“Don’t trust them,” says Leon Panetta, a rueful former US Defense Secretary interviewed in the BBC’s three-part documentary China: A New World Order, “that’s the bottom line.” It’s advice that the Australian wine industry and now, apparently, the Wine and Spirit Education Trust would have done well to heed.
The Australian story is a matter of record. As part of a trade dispute between the two countries, allegedly sparked by Canberra calling for an independent inquiry into the origins of the COVID-19 pandemic, Beijing has imposed tariffs on everything from Aussie beef to cotton, timber to wine over the last seven months. The wine duties of more than 200%, announced at the end of November, are particularly onerous for a country that sells 39% of its production to China. The claim by China’s Ministry of Commerce that the move was also a response to the “material injury” done to its growing domestic industry by the dumping of Australian vino sounds, shall we say, convenient, especially given the amount of counterfeiting that goes on there.
The WSET imbroglio is harder to untangle. What we know for certain is that the body has suspended its courses and examinations in the very lucrative Chinese market. The reasons for doing so are unclear, however. According to the Hong-Kong based vino-joy.com website, mainland Chinese media sources have alleged that the NGO had not secured approval from the Ministry of Education, the Ministry of Culture or the Ministry of Civil Affairs to operate in China.
In a tight-lipped press release earlier this week, the WSET said the decision to “put our activities temporarily on hold” was due to “administrative issues” and that it remains “committed to the Chinese market”. As a Beijing-based friend of mine once told me, “there’s truth and there’s Chinese truth”. One day, we may know the facts behind the headline, but it’s unlikely to be any time soon.
For the sake of Australian wine exporters and the WSET, a body that has educated more than a million people worldwide since it was set up in 1969, one hopes, perhaps in vain, that both situations will be resolved quickly. But it’s hardly news that doing business in China is a risky affair. It always has been and remains so today. As Tom Tugendhat MP, chairman of the House of Commons Foreign Affairs Committee, observed: “Many thought that commerce would bring China into rules-based systems, but that is not what has happened.”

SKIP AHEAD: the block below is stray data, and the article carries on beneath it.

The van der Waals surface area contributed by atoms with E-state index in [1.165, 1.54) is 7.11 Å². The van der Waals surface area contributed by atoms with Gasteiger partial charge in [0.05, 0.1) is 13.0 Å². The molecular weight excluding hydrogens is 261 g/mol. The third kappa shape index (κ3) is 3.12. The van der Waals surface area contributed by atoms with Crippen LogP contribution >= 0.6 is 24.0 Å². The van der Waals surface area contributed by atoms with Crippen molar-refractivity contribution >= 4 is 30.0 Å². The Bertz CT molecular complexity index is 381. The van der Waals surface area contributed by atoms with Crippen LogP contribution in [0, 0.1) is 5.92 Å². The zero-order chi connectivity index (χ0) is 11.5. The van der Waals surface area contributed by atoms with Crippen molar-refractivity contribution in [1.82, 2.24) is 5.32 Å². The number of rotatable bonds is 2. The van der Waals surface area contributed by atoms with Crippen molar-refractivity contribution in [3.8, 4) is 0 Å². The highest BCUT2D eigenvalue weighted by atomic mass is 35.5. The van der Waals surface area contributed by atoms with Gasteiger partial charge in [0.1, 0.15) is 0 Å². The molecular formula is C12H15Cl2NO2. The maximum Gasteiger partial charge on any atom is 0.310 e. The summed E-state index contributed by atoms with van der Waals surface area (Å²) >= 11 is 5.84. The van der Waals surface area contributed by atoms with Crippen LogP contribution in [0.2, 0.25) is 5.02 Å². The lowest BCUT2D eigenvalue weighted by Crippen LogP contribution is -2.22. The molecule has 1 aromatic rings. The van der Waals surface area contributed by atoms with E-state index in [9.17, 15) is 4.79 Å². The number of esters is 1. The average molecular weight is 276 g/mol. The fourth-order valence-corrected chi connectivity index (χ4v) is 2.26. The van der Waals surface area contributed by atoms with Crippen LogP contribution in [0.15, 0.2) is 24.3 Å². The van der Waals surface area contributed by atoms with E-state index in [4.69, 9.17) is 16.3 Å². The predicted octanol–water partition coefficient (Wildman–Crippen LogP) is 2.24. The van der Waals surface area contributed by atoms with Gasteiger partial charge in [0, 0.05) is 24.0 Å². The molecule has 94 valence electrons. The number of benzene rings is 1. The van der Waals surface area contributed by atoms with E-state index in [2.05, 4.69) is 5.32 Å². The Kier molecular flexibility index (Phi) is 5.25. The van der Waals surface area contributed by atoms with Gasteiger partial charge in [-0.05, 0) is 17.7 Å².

Under President Xi Jinping, China pretty much does what it likes, protected by the size and success of its economy and the desire of exporters to gain access. China can commit what amounts to genocide against the Uighars in Xinjang; China can trample on democracy in Hong Kong, breaking the Sino-British Joint Declaration it signed in 1984; China can threaten war against Taiwan. People who want to do business there will look the other way.
It has long been argued in wine circles that China is potentially the most lucrative of the so-called BRIC countries, given the size of its population and the burgeoning interest in wine. (The WSET teaches close to 20,000 students each year.) That may be so, but the recent history of the country’s wine industry – both for prospective exporters and anyone considering a joint venture there – is replete with cautionary tales.
If you haven’t read it, I highly recommend Suzanne Mustacich’s award-winning book, Thirsty Dragon. According to Mustacich, even Bernard Magrez, one of Bordeaux’s smartest operators, was shafted by the Chinese. “We left with nothing,” he said, “but we left standing up.” I hope he counted his fingers on the way out. An earlier French-backed enterprise, Dynasty, was shocked to learn in the 1980s that some of the grapes used in its brand had been sourced from vineyards that were part of a vicious gulag for political prisoners.
Like many other people in the wine trade, I’ve visited China to earn money, despite a gnawing sense of unease. I’ve judged wines and I’ve accepted speaking engagements. The bright lights and thrusting skyscrapers of Shanghai are seductive; at its best, China has an undeniable sense of energy. But that energy is built on an appalling, infrequently acknowledged truth. China is run by a brutal authoritarian regime with a despicable human rights record. Freedom of the press is outlawed and repression is part of daily life. We can choose to ignore it, but it’s disingenuous to pretend that we don’t know what we’re dealing with.
Photo by Kido Dong and Unsplash